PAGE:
Summer crackdown on speeding and violent crime Date published: 31st August 2016 12am
It seems a little while since I put pen to paper to give you some brief insights about issues facing the Constabulary.
Over the summer we have concentrated on two issues while Cheshire’s Police & Crime Commissioner, David Keane, consults widely with the public on his new Police & Crime Plan. Firstly, a crackdown on road safety – not just a focus on traditional places where crash risks increase, but more visibility ‘off the beaten track’, so to speak, in those villages where the curse of speeding often blights people’s lives. It’s a little ironic, then, that many of the people we catch in enforcement operations in our villages are often people who live locally and are part of the same communities that worry about the dangers of speeding. Our initiative ‘Drive Safe’ is not a flash in the pan but will continue as we now have special detection equipment in each of our local policing areas, and we will roll out four new highly visible speed detection vans in the coming weeks.
On another point we have been far more assertive enforcing the law around issues driven by alcohol misuse, especially related to the night time economy, as we know that over 50 per cent of all violence against the person takes place in public places, including licensed premises. Frankly, a number of nightclubs and bars have felt the wrath of this no-nonsense approach as violent crime has risen across the County.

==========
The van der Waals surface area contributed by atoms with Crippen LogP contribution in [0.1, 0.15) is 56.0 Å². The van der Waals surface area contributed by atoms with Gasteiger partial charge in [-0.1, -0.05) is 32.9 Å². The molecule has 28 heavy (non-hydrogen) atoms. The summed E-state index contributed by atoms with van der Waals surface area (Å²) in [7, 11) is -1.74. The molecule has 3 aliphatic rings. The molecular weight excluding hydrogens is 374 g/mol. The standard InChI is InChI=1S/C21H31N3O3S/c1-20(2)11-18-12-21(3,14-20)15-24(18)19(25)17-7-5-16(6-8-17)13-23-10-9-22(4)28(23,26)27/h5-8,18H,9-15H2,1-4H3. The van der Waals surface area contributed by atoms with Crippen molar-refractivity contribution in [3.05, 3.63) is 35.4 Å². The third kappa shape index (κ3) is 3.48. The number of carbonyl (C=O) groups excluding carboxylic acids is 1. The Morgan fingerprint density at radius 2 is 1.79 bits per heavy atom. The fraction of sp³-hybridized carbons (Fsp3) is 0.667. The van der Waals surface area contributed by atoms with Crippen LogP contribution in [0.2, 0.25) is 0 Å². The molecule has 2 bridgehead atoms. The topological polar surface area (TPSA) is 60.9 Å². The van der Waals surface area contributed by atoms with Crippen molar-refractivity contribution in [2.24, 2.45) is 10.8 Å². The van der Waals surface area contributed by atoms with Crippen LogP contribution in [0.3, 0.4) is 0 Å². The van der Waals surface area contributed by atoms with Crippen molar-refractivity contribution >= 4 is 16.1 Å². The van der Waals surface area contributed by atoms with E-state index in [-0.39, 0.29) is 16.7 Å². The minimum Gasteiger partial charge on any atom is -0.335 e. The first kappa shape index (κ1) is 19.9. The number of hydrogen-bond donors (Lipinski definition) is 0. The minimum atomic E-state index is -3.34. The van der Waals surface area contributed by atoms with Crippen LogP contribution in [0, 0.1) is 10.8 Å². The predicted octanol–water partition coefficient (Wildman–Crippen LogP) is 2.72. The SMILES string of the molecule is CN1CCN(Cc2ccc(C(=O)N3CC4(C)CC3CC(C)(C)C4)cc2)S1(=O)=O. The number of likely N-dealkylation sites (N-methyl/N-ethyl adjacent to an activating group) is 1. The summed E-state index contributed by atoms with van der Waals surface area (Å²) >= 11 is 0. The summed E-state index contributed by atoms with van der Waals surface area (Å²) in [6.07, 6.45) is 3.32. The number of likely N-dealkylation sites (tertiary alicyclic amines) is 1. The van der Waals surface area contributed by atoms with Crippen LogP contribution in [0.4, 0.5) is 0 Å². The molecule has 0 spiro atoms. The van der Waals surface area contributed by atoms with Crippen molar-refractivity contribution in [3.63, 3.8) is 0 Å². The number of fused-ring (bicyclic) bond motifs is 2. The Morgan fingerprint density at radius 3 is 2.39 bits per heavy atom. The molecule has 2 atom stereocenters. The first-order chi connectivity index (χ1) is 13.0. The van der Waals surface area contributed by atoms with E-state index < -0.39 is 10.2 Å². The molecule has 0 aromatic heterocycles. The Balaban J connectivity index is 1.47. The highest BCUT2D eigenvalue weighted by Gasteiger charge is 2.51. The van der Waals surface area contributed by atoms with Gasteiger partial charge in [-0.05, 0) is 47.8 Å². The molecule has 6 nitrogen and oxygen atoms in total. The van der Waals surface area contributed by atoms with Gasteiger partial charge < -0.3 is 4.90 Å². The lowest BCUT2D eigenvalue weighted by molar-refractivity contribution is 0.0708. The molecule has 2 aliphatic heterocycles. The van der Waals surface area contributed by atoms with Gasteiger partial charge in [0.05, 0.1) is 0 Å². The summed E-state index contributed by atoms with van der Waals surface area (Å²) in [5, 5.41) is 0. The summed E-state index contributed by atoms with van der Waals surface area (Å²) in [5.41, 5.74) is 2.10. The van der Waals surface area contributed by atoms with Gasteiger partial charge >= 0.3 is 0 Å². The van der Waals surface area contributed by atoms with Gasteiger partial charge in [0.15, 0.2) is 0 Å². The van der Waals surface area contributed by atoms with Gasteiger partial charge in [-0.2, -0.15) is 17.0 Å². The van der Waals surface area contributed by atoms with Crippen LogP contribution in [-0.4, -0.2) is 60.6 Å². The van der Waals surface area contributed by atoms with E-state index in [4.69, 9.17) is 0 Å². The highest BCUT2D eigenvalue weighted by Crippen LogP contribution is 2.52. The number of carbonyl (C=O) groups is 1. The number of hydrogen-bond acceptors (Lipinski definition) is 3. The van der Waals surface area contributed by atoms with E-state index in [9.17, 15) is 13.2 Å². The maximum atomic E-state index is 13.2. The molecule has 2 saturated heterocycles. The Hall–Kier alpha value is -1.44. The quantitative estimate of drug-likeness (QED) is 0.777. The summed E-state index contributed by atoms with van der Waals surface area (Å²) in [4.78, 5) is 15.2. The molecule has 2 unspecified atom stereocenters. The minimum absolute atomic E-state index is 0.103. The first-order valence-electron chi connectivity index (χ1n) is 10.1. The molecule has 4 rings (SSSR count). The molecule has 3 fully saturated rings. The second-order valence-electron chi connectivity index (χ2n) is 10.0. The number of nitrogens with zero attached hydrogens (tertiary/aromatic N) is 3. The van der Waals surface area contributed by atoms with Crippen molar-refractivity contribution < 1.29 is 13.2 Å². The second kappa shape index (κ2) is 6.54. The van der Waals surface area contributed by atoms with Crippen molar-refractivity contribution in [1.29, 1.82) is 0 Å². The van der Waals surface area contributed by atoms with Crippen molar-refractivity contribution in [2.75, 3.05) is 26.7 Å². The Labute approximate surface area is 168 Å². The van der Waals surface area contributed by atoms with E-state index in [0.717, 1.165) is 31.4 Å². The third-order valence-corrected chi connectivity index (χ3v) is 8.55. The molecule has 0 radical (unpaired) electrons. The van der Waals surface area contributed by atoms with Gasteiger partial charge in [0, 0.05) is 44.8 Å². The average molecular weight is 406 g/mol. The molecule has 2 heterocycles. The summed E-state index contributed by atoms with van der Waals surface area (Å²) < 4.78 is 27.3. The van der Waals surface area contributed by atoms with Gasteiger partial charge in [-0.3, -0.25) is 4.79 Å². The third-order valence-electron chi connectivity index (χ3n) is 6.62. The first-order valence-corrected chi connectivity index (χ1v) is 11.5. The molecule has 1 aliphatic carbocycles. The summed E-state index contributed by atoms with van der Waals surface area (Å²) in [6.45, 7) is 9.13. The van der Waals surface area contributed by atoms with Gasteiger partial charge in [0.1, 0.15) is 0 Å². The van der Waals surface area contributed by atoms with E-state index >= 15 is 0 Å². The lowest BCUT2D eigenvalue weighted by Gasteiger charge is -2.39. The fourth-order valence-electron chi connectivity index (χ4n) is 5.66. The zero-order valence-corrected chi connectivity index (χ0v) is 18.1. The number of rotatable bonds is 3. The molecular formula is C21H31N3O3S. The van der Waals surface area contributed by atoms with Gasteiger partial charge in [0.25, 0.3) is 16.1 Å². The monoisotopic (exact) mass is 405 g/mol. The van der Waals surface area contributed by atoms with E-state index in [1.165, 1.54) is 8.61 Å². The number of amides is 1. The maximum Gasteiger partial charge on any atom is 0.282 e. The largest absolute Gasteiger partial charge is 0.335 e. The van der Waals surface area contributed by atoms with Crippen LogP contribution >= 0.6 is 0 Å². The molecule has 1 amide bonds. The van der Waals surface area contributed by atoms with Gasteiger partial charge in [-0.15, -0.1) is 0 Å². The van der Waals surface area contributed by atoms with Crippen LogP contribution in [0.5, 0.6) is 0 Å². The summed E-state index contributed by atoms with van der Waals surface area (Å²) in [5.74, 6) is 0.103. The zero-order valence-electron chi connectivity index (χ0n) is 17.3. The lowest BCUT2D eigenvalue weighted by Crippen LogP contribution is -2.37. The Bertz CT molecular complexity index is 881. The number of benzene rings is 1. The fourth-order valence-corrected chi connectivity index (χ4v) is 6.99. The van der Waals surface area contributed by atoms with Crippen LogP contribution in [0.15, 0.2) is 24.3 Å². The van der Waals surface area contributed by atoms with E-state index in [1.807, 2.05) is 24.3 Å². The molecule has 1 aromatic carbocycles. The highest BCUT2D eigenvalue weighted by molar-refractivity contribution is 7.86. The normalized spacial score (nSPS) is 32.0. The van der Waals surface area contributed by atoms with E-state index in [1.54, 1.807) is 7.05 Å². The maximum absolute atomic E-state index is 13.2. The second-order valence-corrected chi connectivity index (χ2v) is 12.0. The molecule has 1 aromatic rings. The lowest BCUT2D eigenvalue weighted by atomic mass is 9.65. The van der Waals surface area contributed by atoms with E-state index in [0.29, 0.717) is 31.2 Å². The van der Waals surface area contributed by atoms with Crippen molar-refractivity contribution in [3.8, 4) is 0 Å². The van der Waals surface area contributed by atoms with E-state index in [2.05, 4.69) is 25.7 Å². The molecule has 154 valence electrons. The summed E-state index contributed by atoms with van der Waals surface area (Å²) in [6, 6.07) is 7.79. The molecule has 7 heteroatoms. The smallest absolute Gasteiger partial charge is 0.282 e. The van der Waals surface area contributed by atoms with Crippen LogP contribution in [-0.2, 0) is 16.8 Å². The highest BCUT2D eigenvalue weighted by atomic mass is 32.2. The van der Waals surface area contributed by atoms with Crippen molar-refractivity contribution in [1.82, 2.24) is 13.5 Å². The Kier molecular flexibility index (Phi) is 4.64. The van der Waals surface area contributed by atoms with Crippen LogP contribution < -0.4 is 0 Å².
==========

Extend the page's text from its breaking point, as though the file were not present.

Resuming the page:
We have to be more agile now to bring this increase in crime under control. A lot of what we are seeing is more accurate recordings of petty bust-ups and abuse that often results in little or no injury. The world of crime recording against steadily stricter national standards is complex so I won’t attempt to explain the detail here. But it is happening across the entire country and we need to make sure we either police it out through a smarter presence, or work with others to try and solve some of the more enduring problems that are fuelling this rise, be it bigotry, intolerance, short tempers – or, fuelling all three – alcohol abuse. An insight into just how difficult this is can be gleaned from watching the Channel 4 documentary series ‘999: What’s Your Emergency?’ which was filmed in Cheshire.
Some people are always anxious about opening up the Force to ‘fly on the wall’ scrutiny like this. However, I think it is worth the risk to ensure that the public understand what we do and why. You will see the split-second decision-making process our staff are involved in around the clock. What you see clearly is a workforce that cares, shows compassion, listens, yet is not afraid to enforce the law and act when we need to. I am very proud to lead an organisation that oozes professionalism and is rooted in the communities we serve.
Pictured above right is ACC Sarah Boycott with Police and Crime Commissioner David Keane.